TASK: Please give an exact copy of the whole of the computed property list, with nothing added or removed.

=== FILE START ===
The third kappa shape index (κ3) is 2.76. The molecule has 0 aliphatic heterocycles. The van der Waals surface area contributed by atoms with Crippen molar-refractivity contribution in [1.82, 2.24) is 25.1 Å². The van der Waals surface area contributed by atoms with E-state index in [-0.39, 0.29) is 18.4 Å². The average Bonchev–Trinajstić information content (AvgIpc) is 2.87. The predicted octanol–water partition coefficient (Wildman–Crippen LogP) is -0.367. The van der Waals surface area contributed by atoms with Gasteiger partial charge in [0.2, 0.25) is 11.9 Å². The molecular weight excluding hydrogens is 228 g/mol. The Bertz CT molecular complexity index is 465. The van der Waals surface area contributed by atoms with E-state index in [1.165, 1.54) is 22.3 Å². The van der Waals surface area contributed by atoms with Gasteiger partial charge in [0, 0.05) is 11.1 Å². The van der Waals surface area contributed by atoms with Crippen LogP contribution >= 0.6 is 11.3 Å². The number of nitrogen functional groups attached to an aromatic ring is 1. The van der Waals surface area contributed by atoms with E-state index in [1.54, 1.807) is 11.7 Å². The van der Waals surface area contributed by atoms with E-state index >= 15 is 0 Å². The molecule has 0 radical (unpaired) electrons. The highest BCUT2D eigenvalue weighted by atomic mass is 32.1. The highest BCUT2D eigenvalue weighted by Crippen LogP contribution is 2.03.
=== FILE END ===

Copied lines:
The third kappa shape index (κ3) is 2.76. The molecule has 0 aliphatic heterocycles. The van der Waals surface area contributed by atoms with Crippen molar-refractivity contribution in [1.82, 2.24) is 25.1 Å². The van der Waals surface area contributed by atoms with E-state index in [-0.39, 0.29) is 18.4 Å². The average Bonchev–Trinajstić information content (AvgIpc) is 2.87. The predicted octanol–water partition coefficient (Wildman–Crippen LogP) is -0.367. The van der Waals surface area contributed by atoms with Gasteiger partial charge in [0.2, 0.25) is 11.9 Å². The molecular weight excluding hydrogens is 228 g/mol. The Bertz CT molecular complexity index is 465. The van der Waals surface area contributed by atoms with E-state index in [1.165, 1.54) is 22.3 Å². The van der Waals surface area contributed by atoms with Gasteiger partial charge in [0, 0.05) is 11.1 Å². The van der Waals surface area contributed by atoms with Crippen LogP contribution >= 0.6 is 11.3 Å². The number of nitrogen functional groups attached to an aromatic ring is 1. The van der Waals surface area contributed by atoms with E-state index in [1.54, 1.807) is 11.7 Å². The van der Waals surface area contributed by atoms with E-state index >= 15 is 0 Å². The molecule has 0 radical (unpaired) electrons. The highest BCUT2D eigenvalue weighted by atomic mass is 32.1. The highest BCUT2D eigenvalue weighted by Crippen LogP contribution is 2.03.